Action Step: Collect Casseroles!
One of the easiest and survival-friendly of all recipes is the classic casserole. Why? It’s a one-dish meal that usually combines everything you would want in a well-rounded meal: veggies, grains, protein, and, often, a dairy product or two. In tough times, it would be even tougher to beat a hot and hearty casserole after a stressful day of fighting zombies or clearing out the back 40.
This week’s Action Step may take some work: collect at least 10 casserole recipes that meet these criteria:
- your family will eat them
- every ingredient can be stored long-term
- preparation is quick and easy
This collection of recipes should then be printed out and stored in either your Survival Mom binder or another collection of recipes that can be easily accessed. It’s very important that these recipes are easy to make because in a worst case scenario, it’s possible that fuel and/or energy may be hard to come by or very expensive.
If you are either growing or raising food, that’s all well and good, but as you know, all it takes is a freeze, a flood, a pack of really determined snails or deer, and an entire crop can be wiped out. That’s why having stored ingredients is so important, even if some of them are used as a back-up if the chickens go on a laying strike or a late freeze kills off all your veggies.
To get you started, check out these recipes that I found online.
- Sausage Casserole – Everything can be either home dehydrated (potatoes and onions) or purchased (sausage, either freeze-dried or TVP). Butter can either be canned or you can combine butter powder with a small amount of water.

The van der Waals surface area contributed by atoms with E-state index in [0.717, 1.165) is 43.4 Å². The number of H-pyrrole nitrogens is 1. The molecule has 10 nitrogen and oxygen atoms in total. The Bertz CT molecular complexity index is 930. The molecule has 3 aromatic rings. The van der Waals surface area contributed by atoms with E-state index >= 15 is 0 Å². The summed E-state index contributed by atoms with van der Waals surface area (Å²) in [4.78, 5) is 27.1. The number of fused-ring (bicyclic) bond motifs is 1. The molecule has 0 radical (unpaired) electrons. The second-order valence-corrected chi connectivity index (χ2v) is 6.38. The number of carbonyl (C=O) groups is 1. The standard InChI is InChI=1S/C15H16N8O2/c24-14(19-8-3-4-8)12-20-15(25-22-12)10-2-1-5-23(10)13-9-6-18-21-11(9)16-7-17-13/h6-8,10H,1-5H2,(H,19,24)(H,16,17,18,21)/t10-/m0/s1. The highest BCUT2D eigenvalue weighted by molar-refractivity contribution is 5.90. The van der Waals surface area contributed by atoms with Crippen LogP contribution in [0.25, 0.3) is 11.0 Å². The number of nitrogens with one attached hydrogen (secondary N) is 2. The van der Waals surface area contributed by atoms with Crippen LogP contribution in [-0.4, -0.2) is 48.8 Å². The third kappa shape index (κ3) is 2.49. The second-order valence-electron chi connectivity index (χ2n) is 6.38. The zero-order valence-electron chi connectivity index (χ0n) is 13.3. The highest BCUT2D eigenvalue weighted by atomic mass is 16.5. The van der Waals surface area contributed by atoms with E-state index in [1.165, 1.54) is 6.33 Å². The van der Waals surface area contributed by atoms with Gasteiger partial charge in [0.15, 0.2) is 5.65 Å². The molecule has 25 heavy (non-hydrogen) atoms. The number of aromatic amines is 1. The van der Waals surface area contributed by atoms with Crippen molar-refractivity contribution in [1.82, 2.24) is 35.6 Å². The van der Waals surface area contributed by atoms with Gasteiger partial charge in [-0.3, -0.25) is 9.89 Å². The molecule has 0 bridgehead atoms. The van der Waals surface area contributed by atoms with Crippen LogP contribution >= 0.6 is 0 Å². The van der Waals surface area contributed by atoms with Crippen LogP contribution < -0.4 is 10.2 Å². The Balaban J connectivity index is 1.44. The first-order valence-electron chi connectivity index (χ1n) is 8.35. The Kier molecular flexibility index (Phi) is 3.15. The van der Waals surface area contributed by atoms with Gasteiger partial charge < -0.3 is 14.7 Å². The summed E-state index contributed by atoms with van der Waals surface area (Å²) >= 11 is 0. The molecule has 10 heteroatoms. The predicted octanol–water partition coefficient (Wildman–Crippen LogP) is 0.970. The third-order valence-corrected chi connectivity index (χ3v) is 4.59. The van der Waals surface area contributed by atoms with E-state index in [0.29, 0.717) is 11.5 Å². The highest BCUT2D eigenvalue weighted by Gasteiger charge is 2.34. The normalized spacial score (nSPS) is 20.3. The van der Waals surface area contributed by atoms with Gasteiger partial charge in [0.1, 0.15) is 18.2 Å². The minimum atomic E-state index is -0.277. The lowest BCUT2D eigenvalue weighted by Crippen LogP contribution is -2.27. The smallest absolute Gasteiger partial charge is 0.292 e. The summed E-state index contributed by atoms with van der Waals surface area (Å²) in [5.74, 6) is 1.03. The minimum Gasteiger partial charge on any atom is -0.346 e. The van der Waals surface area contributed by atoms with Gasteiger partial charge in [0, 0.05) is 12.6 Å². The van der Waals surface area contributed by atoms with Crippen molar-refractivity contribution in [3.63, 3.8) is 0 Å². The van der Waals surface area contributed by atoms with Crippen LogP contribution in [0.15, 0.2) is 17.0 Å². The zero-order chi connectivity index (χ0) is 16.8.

- Mexican Casserole – Only the corn tortillas can’t be stored without being refrigerated, and you can learn how to make them from scratch. The beef can either be home or commercially canned or you can use freeze-dried ground beef.
- Beef and Macaroni Bake – Again, everything can be stored on the shelf, long-term, in one form or another.
- Chicken Asparagus Casserole – Honeyville carries freeze-dried asparagus. Rehydrate it, pat dry, and continue with the recipe!
Here’s an extra tip. If you need to stretch your casserole dish to serve more people or you want to make it more filling, add 1/2 or more or rice, cooked wheat berries, or even small pasta, such as macaroni.
Post your food storage-friendly casserole recipes here or provide a link to what you find online. Add a loaf of bread and maybe some salad greens, and you’ve got a filling, comforting and nutritious meal. Best of all, you can do all the planning and buying now and be ready to serve it years down the road!
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